Passover was the most important feast of the Jewish calendar, celebrated at the first full moon after the Vernal Equinox. (The Equinox typically occurs on March 20, 21 or 22 according to our present calendar.)  The Gospels differ on the date of Jesus’ execution:

The Synoptic gospels (Mark, Matthew and Luke) state that Jesus’ last supper was a Seder – a Passover celebration at the start of 15th Nisan, just after sundown. (Jewish days begin at sundown and continue until the next sundown). Jesus was executed later that day and died about 3 PM.
The gospel of John states that the last supper at the beginning of 14th Nisan. Jesus is recorded as having died on the afternoon of 14th Nisan.

Most theologians reject John’s timing. They assume that John chose a false date for symbolic reasons. He made Jesus’ execution synchronize with the sacrifice of the Pascal lamb in the Temple at Jerusalem. If Jesus was murdered on a Friday, then Passover would have fallen on a Thursday. This happened both in the years 30 and 33 CE.Passover (Pesach) Matzah and Kiddush Cup

Many theologians accept an execution date of Friday, 30-APR-7 CE as correct. However, this date does produce some difficulties with the timing of Jesus’ ministry. Most theologians reject the inference in the Gospel of John that Jesus taught over an interval in excess of two years and less than four years. An early crucifixion date is compatible with a one-year ministry, as implied in the Synoptic gospels where only a single Passover is mentioned. Some authorities prefer the date of 33-APR-3 CE. However, this late timing causes problems in other ways. It does not seem to allow sufficient time for Saul’s persecutions of Christians, Paul’s conversion, his three-year absence from Palestine, and his early evangelism before the Jerusalem Council was held. In 1733, the great British scientist, Sir Isaac Newton, computed two likely dates: 33-APR-7 and 34-APR-23. He preferred the latter. The AD 34 choice has few supporters today; it conflicts with the date of Paul’s conversion. Also, it requires that five Passovers had occurred during Jesus’ ministry and depends on a reference of the corn at Passover in Luke 6:1. These are not considered compelling. 1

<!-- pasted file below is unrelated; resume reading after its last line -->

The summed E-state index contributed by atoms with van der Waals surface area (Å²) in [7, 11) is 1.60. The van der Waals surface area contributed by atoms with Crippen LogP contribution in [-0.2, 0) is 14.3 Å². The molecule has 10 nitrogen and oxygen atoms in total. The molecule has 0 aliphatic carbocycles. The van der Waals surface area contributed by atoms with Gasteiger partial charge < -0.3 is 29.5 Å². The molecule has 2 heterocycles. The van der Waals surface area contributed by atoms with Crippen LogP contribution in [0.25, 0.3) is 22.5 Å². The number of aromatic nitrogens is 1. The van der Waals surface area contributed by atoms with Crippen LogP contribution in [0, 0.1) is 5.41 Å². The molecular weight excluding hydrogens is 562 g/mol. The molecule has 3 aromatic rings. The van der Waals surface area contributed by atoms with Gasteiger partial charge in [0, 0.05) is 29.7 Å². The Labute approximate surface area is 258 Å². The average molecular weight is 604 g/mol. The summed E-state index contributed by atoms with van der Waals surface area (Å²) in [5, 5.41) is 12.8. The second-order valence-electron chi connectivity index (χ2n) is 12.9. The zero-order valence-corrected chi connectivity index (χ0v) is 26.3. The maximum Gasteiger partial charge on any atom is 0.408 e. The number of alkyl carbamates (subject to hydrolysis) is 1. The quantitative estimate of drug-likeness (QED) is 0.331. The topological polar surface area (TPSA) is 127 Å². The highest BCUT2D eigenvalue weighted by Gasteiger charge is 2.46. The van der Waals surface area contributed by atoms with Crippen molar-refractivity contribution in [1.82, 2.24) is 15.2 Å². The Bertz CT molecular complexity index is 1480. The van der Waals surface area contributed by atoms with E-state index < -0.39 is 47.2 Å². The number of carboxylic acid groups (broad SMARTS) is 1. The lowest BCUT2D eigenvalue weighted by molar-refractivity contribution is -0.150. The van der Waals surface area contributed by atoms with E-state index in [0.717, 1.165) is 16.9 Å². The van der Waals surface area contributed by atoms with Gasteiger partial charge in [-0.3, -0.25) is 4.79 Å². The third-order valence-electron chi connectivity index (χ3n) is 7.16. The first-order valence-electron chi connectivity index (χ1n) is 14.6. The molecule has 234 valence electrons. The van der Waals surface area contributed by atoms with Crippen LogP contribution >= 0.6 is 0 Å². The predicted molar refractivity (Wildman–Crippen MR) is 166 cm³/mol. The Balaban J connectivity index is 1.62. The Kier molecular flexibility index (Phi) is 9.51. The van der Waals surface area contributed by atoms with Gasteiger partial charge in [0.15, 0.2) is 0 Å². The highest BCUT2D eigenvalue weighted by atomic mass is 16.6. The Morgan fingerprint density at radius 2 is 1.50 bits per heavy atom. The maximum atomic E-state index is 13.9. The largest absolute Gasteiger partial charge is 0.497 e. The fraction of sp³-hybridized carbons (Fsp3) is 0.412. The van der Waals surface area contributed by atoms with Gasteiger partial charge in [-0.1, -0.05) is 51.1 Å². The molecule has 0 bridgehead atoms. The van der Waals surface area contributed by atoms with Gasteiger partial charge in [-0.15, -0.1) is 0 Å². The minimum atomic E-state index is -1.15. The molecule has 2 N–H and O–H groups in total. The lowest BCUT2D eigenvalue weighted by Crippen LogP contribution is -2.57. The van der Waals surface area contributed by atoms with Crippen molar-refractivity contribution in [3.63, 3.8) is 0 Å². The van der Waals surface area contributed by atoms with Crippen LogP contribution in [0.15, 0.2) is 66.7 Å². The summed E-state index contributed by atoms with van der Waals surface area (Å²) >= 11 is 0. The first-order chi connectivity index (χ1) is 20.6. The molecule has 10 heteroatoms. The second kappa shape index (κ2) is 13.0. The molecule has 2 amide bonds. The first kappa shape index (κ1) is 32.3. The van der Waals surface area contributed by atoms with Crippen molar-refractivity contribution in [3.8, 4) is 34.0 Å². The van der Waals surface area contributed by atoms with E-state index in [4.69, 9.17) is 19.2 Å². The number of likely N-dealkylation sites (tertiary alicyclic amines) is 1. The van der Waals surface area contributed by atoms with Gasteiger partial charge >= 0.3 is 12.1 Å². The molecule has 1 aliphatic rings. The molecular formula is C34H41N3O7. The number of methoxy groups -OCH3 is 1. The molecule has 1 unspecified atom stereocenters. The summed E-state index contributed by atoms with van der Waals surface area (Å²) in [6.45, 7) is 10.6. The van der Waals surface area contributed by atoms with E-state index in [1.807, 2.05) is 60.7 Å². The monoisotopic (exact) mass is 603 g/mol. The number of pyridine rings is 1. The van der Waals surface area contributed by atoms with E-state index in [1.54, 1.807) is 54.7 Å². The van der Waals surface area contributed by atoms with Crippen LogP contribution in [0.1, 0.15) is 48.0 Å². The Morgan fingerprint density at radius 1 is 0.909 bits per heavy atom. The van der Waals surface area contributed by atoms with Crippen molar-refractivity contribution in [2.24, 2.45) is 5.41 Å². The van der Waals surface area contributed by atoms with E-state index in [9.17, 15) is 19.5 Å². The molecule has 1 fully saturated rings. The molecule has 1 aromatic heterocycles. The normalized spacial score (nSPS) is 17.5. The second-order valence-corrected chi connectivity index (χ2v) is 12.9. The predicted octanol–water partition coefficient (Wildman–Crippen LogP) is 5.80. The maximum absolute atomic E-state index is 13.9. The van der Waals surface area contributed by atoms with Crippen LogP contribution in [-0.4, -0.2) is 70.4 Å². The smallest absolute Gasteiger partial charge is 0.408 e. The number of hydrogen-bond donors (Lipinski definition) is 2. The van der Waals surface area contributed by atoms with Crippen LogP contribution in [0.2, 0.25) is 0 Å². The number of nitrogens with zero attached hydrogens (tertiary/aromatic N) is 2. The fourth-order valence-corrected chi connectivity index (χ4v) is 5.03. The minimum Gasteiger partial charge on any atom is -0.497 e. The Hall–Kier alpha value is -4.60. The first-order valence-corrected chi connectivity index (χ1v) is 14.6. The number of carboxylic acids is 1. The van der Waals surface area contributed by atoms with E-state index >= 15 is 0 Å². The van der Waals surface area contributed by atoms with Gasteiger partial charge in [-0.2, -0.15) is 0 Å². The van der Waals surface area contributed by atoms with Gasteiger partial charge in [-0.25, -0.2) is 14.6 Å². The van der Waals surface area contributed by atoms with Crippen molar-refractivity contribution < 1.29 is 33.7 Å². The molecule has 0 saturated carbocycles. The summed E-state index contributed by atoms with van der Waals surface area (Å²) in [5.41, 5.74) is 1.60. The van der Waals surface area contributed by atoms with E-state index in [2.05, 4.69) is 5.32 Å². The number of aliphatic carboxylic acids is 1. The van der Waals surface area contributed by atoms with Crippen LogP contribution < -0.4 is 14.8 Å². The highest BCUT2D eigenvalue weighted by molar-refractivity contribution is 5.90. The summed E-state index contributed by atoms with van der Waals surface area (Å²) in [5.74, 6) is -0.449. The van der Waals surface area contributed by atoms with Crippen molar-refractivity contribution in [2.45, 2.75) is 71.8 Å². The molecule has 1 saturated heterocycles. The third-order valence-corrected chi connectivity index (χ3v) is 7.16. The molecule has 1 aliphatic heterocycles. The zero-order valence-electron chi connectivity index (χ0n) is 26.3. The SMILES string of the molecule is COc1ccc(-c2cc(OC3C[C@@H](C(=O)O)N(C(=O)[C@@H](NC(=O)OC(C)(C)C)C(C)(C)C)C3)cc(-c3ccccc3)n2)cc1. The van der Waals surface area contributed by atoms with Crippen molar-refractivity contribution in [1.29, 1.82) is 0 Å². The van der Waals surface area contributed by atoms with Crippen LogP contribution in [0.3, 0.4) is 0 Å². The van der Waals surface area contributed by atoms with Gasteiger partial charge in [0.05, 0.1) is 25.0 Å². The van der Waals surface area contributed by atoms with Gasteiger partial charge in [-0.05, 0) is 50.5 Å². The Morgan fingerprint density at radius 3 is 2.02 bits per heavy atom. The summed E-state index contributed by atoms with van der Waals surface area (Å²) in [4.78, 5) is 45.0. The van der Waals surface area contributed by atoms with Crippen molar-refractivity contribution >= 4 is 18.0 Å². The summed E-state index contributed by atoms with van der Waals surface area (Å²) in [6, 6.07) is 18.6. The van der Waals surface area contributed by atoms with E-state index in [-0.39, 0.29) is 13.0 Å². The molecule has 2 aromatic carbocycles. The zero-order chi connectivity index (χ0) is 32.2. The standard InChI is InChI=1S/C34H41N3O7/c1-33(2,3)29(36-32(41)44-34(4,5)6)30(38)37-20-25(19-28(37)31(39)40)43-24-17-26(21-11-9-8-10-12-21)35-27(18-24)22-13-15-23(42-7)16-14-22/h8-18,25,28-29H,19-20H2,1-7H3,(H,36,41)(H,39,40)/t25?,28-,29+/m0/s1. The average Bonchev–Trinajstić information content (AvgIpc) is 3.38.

Most Christians believe that Jesus Christ was executed and buried just before the beginning of Passover on Friday evening. A minority believe that the execution occurred on a Wednesday or Thursday. Various dates other than the two above have been suggested:

30-APR-5 CE, a Wednesday
30-APR-6 CE, a Thursday
31-APR-26 CE, a Thursday
32-APR-10 CE, a Thursday

Some liberal Christians have suggested that the actual date of Jesus’ execution is unknown, that it might have happened at any time during the year, and that the early Christian church arbitrarily selected Passover as the time. This allowed them to link the most important religious days in Judaism and Christianity. It also allowed the human sacrifice of Jesus (“Christ our paschal lamb” in 1 Corinthians 5:7) to be linked to the sacrifice of the Pascal lamb in the Jewish Temple.

Other theologians have suggested that Yeshua of Nazareth never existed, or that he lived centuries earlier, or that he was never crucified. Over one billion Muslims in the world believe that he was not executed by the Roman Army.

Passover, otherwise known as the spring festival, celebrates the exodus of the Jewish people from captivity and slavery by the Egyptians. According to Jewish law, Passover begins on 15 Nisan, lasting for seven days in Israel and eight for Jews living in the Diaspora.The literal translation for Passover or Pesach in Hebrew derives from when God when slewing the first-born (Exodus 12: 23) as the last of the eight curses imposed upon the Egyptians to passed over the houses of the children of Israel. In modern times, within the Diaspora, the festival came to be known as Passover, although many Jews refer to the festival as the Hag Ha-Matzot, meaning ‘the Festival of Unleavened Bread’.

The Hebrews Peshah

This is what typifies Passover for most Jews, the fact that eating leavened bread (hametz) is forbidden, and eating only unleavened bread (matzah) is allowed during the entire duration of the festival. (Exodus 23: 15; Leviticus 23: 6; Deuteronomy 16: 16).

As part of Halakhich law, on the night before Passover begins (14 Nisan), every Jewish home must be thoroughly searched and any hametz removed from the house. Many observant Jews observe the tradition of carrying out a last minute token search for hametz using a candle and feather to brush away any last crumbs that may have been overlooked. A prayer is then offered declaring any hametz that may have been overlooked be rendered void.

In modern Israel, it has become common practice for a non-Jewish person to make a ritual purchase of all hametz stored in the country’s warehouses, as Israel imports all her wheat. At the end of the festival, the hametz is sold back to the country, at a token profit.